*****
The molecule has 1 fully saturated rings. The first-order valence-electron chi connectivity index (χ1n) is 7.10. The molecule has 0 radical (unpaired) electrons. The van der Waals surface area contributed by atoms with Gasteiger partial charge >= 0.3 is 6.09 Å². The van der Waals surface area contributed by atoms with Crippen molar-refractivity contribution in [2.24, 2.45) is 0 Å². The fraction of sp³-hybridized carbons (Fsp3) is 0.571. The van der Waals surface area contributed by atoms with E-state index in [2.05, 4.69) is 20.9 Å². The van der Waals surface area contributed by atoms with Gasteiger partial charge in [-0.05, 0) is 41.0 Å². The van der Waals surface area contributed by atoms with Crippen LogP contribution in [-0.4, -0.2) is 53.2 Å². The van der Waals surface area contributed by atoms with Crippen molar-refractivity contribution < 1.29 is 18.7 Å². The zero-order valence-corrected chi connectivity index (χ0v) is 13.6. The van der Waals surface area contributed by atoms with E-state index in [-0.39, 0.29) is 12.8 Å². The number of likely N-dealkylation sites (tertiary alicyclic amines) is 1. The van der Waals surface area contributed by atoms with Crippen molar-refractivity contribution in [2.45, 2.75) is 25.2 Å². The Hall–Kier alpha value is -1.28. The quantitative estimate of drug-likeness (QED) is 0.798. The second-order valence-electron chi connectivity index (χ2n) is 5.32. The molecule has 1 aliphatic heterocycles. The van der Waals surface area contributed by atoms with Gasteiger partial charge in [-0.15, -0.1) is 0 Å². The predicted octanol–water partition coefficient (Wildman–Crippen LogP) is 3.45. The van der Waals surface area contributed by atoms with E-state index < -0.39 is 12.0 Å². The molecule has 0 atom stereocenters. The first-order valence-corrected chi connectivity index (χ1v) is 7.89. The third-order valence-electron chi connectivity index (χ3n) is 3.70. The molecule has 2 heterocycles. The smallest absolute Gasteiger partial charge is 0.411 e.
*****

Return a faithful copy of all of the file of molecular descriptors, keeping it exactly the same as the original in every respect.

The molecule has 1 fully saturated rings. The first-order valence-electron chi connectivity index (χ1n) is 7.10. The molecule has 0 radical (unpaired) electrons. The van der Waals surface area contributed by atoms with Gasteiger partial charge >= 0.3 is 6.09 Å². The van der Waals surface area contributed by atoms with Crippen molar-refractivity contribution in [2.24, 2.45) is 0 Å². The fraction of sp³-hybridized carbons (Fsp3) is 0.571. The van der Waals surface area contributed by atoms with E-state index in [2.05, 4.69) is 20.9 Å². The van der Waals surface area contributed by atoms with Gasteiger partial charge in [-0.05, 0) is 41.0 Å². The van der Waals surface area contributed by atoms with Crippen LogP contribution in [-0.4, -0.2) is 53.2 Å². The van der Waals surface area contributed by atoms with Crippen molar-refractivity contribution < 1.29 is 18.7 Å². The zero-order valence-corrected chi connectivity index (χ0v) is 13.6. The van der Waals surface area contributed by atoms with E-state index in [-0.39, 0.29) is 12.8 Å². The number of likely N-dealkylation sites (tertiary alicyclic amines) is 1. The van der Waals surface area contributed by atoms with Crippen molar-refractivity contribution in [2.45, 2.75) is 25.2 Å². The Hall–Kier alpha value is -1.28. The quantitative estimate of drug-likeness (QED) is 0.798. The second-order valence-electron chi connectivity index (χ2n) is 5.32. The molecule has 1 aliphatic heterocycles. The van der Waals surface area contributed by atoms with Gasteiger partial charge in [-0.15, -0.1) is 0 Å². The predicted octanol–water partition coefficient (Wildman–Crippen LogP) is 3.45. The van der Waals surface area contributed by atoms with E-state index < -0.39 is 12.0 Å². The molecule has 0 atom stereocenters. The first-order valence-corrected chi connectivity index (χ1v) is 7.89. The third-order valence-electron chi connectivity index (χ3n) is 3.70. The molecule has 2 heterocycles. The smallest absolute Gasteiger partial charge is 0.411 e.